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    What makes a NFT project fail or succeed?

    Cryptocurrencies will fail in 99.99 percent of cases. Users have lost $500,000 trying to create counterfeit CryptoPunks. The headlines are a red flag; stories of failure and money lost are few and far between among the tales of riches won. NFTs can be your closest buddy or they can scratch your eyes out as they take your children’s inheritance to the OpenSea’s bottom.

    With his $70 million Beeple, Metakovan may have a good nest fund. Whale Shark, who has over 210,000 NFTs and was responsible for the 99.9% failure forecast mentioned above, will have some future gold in his collection, but there is a Polkamon for every CryptoPunk, and a CovidPunks for every Stoner Cats. NFT initiatives are as unpredictable as British weather on a sunny day, but there are patterns among the chaos, and if yours can channel one of them, your project may be worth a million dollars by Christmas. Alternatively, it could fail quietly, a whimper in the world of digital art.

    Celebrity and NFTs

    Enlisting the support of a celebrity, especially a world champion footballer, basketball player, or ice hockey player, is the simplest method to succeed with an NFT endeavor. Try to stay away from the less healthy sports; the NFT craze hasn’t yet spread to the rowdy halls of world darts (as yet).

    Sport is the ideal environment for NFTs. Collectibles are already ingrained in the culture, with trading cards, ticket stubs, uniforms, signed shirts, Andre Agassi’s Ponytail, and a bloody sock all being traded on the open market. NFT rights are included in Messi’s new PSG contract. Mike Tyson, Andy Murray, LeBron James, Tiger Woods, and Cristiano Ronaldo are just a few of the names that come to mind. It goes on and on.

    Copy, imitate, and catch the NFT Zeitgeist

    Things to do in Denver When You’re Dead Followed Pulp Fiction’s lead. Ten and Superunknown raced in after Never mind blazed a route. We got… from American Psycho.

    Nothing is unique, therefore plagiarize. Ride the tidal wave, ride the zeitgeist, bask in the warmth of a Twitter storm, and unleash your 10,000 NFT collection on the OpenSea to a raucous fanfare of squandered opportunity and hope. CryptoPunks has spawned a swarm of copycats who profit on pixelated avatars and animal stories. CyberKongz, Bored Ape Yacht Club, Pudgy Penguins, and a zoo of pretenders have all adopted CryptoPunks’ basic ideals.

    Is there another method to build effective NFT if you want to be creatively innovative, avoid celebrity, and make your NFT project burst in a hashtag?

    Build a quality team and a creative NFT project

    Many people know Charles Hoskinson as ADA or Ethereum Vitalik. Enjin is a team, and Polygon is a team. Recruit a compelling leader, assemble a talented team, and — it’s taken a long time to get here because it’s typically overlooked — create an outstanding NFT. Nothing you could make on an old Amstrad should be released. Even when we’re in the midst of a gold rush, you still have to motivate your NFT audience (or at least you should). The importance of great artwork, a sound business plan, and equitable distribution should all be at the top of your priority list. Build a community, don’t tell collectors you’re only wanting their money, and give them extra goodies like exclusive online interviews and conversations.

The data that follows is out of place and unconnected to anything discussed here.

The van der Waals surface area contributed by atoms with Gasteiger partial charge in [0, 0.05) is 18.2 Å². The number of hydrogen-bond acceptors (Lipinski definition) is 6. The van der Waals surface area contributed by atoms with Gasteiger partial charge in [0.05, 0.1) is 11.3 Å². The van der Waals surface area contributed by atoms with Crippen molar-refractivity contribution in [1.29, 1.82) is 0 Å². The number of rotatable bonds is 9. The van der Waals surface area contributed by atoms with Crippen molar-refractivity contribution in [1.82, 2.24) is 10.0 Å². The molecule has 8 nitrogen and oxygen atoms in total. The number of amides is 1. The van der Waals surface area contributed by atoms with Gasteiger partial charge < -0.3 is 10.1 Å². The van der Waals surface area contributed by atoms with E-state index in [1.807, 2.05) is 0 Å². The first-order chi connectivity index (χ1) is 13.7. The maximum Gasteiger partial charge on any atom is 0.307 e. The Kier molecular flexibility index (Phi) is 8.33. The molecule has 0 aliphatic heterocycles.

Make an effort to be inventive.

    Why do NFT projects fail?

    Innovation is a scarce resource. It will become increasingly difficult for NFT projects that do not provide something new or engaging to cut through the noise and rank well on the OpenSea or generate Twitter engagement. As the field leveled, Hollywood and sporting megastars will have their pick of the top projects; why would they choose yours? There are copyright difficulties, environmental impacts (whether or not NFTs are melting the ice caps is irrelevant to the media and headlines), and the crooked nature of some in the eco-system. Scams, rug pulls, security concerns and mishandling of cash and projects are all serious concerns. Any or all of these factors could jeopardize the success of your NFT project.

    Finally, CryptoPunk, you must ask yourself, “Are you feeling lucky?” That is all there is to it. Of course, in the world of NFTs and cryptocurrency, nothing is ever foreseeable. What constitutes a strong NFT project will alter substantially in the months and years ahead, just as the markets are as unpredictable as a North Korean supreme leader.

    Those of you who are reading this will have your own ideas on what makes an NFT project succeed or fail, and whether or not those “rules” will change over time.

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